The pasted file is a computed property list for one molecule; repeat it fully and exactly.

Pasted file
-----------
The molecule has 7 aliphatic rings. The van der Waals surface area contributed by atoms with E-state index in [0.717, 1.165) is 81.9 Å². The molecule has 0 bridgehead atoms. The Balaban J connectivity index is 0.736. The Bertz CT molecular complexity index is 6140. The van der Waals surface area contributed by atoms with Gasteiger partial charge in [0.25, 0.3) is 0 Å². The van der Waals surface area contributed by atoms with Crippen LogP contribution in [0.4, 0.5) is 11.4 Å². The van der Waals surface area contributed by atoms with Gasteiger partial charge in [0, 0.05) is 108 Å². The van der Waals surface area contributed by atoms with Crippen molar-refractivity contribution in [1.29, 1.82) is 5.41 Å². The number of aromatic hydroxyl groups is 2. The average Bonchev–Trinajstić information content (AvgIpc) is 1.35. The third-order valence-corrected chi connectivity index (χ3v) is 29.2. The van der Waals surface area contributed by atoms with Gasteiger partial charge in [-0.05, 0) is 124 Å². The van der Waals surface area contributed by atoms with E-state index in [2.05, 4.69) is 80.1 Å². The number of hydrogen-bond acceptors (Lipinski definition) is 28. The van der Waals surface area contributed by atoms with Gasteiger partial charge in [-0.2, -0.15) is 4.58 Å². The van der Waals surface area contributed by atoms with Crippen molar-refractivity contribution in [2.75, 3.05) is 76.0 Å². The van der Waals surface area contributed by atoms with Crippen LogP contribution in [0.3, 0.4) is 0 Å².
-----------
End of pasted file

The molecule has 7 aliphatic rings. The van der Waals surface area contributed by atoms with E-state index in [0.717, 1.165) is 81.9 Å². The molecule has 0 bridgehead atoms. The Balaban J connectivity index is 0.736. The Bertz CT molecular complexity index is 6140. The van der Waals surface area contributed by atoms with Gasteiger partial charge in [0.25, 0.3) is 0 Å². The van der Waals surface area contributed by atoms with Crippen LogP contribution in [0.4, 0.5) is 11.4 Å². The van der Waals surface area contributed by atoms with Gasteiger partial charge in [0, 0.05) is 108 Å². The van der Waals surface area contributed by atoms with Crippen molar-refractivity contribution in [1.29, 1.82) is 5.41 Å². The number of aromatic hydroxyl groups is 2. The average Bonchev–Trinajstić information content (AvgIpc) is 1.35. The third-order valence-corrected chi connectivity index (χ3v) is 29.2. The van der Waals surface area contributed by atoms with Gasteiger partial charge in [-0.05, 0) is 124 Å². The van der Waals surface area contributed by atoms with E-state index in [2.05, 4.69) is 80.1 Å². The number of hydrogen-bond acceptors (Lipinski definition) is 28. The van der Waals surface area contributed by atoms with Gasteiger partial charge in [-0.2, -0.15) is 4.58 Å². The van der Waals surface area contributed by atoms with Crippen molar-refractivity contribution in [2.75, 3.05) is 76.0 Å². The van der Waals surface area contributed by atoms with Crippen LogP contribution in [0.3, 0.4) is 0 Å².